Miami Dolphins

Offense’s slow starts are starting to irk the Dolphins; We’re working on it, Tannehill says

Ryan Tannehill, gesturing toward the bench during Sunday’s loss in New England, said of the team’s offense, ‘We need to move the ball early, get points on the board and give our defense a break. We’re working to get it fixed.’
Ryan Tannehill, gesturing toward the bench during Sunday’s loss in New England, said of the team’s offense, ‘We need to move the ball early, get points on the board and give our defense a break. We’re working to get it fixed.’ adiaz@miamiherald.com

How do you describe the Dolphins offense in the first half of games this season? Anemic and abysmal come to mind.

The Dolphins scored just three points before intermission against both Seattle and New England.

Of their 13 first-half possessions, the Dolphins have run five or fewer plays (including punts) in 10 of them.

They managed only three first downs and 111 yards in the first half against Seattle.

They had seven first-half possessions against New England and had only 29 yards in the first five of them before finishing the half with 149 yards thanks to a long late drive.

“We need to move the ball early, get points on the board and give our defense a break,” quarterback Ryan Tannehill said. “We’re working to get it fixed.”

Tannehill insists “no drastic changes need to be made. Details need to be fixed.”

The Dolphins tried huddling in the first half Sunday before having more success with a no-huddle offense in the second half. But they struggled without huddling for much of the game against Seattle.

But coach Adam Gase apparently doesn’t blame Tannehill. Asked by Cleveland reporters on Wednesday whether he needs to step up his game, Gase said:

“He has really been, probably, one of our most consistent guys that we have,” Gase said. “I don’t know how much more he can really step up considering that he’s doing everything right now that we need him to do. It’s just that we need every guy to pull their weight.”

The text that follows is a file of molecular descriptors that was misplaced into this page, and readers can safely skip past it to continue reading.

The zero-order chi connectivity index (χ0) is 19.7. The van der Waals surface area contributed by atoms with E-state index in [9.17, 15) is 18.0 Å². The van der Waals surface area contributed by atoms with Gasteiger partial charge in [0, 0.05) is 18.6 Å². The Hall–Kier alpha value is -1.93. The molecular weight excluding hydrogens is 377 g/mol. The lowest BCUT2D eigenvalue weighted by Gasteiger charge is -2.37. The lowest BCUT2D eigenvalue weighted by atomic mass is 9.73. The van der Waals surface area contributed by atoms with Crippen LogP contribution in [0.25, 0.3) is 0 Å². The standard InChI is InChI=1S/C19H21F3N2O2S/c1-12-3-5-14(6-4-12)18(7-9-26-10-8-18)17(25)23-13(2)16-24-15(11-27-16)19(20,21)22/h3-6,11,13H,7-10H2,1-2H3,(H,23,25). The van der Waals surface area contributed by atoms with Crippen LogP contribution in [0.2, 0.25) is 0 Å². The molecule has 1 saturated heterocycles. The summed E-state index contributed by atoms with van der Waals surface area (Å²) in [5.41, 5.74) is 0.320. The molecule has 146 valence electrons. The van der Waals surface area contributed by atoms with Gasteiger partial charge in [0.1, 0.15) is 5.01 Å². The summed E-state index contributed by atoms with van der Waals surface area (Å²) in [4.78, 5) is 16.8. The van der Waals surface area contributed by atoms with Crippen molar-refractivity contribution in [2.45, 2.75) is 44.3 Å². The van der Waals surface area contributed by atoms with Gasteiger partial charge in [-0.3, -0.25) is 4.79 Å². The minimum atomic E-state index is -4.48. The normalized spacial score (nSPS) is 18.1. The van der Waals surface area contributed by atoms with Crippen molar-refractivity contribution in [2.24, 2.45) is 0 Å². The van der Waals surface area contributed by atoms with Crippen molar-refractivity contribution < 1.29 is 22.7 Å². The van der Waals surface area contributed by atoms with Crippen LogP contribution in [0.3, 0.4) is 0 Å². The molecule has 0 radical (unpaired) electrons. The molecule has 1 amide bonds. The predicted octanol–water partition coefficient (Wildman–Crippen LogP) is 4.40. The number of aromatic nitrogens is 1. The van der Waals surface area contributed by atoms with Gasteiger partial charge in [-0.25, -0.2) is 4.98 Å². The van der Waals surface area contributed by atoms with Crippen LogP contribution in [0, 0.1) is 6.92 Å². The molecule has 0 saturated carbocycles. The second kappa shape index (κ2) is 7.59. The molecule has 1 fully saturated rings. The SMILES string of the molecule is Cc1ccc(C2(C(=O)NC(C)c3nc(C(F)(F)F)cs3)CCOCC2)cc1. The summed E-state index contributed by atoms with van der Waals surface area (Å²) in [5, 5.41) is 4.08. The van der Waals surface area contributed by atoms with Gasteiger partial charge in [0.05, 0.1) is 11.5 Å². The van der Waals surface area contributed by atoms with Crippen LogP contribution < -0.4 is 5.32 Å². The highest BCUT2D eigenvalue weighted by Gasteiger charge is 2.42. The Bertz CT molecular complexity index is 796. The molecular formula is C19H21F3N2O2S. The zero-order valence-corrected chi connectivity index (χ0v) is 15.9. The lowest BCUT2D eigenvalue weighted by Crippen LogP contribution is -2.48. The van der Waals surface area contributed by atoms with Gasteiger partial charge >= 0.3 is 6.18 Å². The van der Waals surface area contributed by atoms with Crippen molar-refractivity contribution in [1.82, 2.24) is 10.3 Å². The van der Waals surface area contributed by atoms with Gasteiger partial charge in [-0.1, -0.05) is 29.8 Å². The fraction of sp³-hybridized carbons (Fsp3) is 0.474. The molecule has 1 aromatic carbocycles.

THIS AND THAT

▪ One of the oddities Sunday was defensive tackle Ndamukong Suh not being in the game for three plays on New England’s clock-consuming late drive.

“He goes through the entire game and almost every play gets double-teamed,” Gase said. “If he comes out of the game, it’s never for long. We have to keep figuring out what’s the right rotation.”

Defensive tackle Chris Jones said he was told to go into the game, along with Julius Warmsley, during that Patriots possession but wasn’t given a reason.

The Patriots gained 54 yards and consumed 5:02 off the clock before missing a field goal.

Asked about being on the bench during part of that drive, Suh said: “I feel like I’m in there most every opportunity that I can.”

Defensive end Cameron Wake, who declined to talk to reporters Wednesday, also wasn’t on the field during that drive. Wake played 16 of 80 defensive snaps Sunday; Gase said 35 to 45 is ideal.

▪ Running back Isaiah Pead, who averaged 6.6 yards in the preseason, is still waiting for his chance. He was a healthy scratch against New England and has been inactive each of the first two weeks.

He said he’s fully healthy after a hamstring injury late in preseason.

“Of course not playing is frustrating,” Pead said. “I feel I can make a play and give a spark.”

▪ Cornerback Jamar Taylor, traded by the Dolphins to Cleveland in April, is starting for Cleveland and has eight tackles in two games.

Among 102 qualifying cornerbacks, Pro Football Focus rates Taylor 84th through two weeks. The Dolphins’ Xavien Howard is 63rd and Byron Maxwell 76th.

The Dolphins and Browns swapped seventh-round picks as part of the Taylor trade.

▪ Running back Arian Foster (hamstring), linebacker Jelani Jenkins (knee) and center Mike Pouncey (hip) didn’t practice.

▪ Gase said linebacker Donald Butler, signed last week, is up to speed and ready to play on defense.

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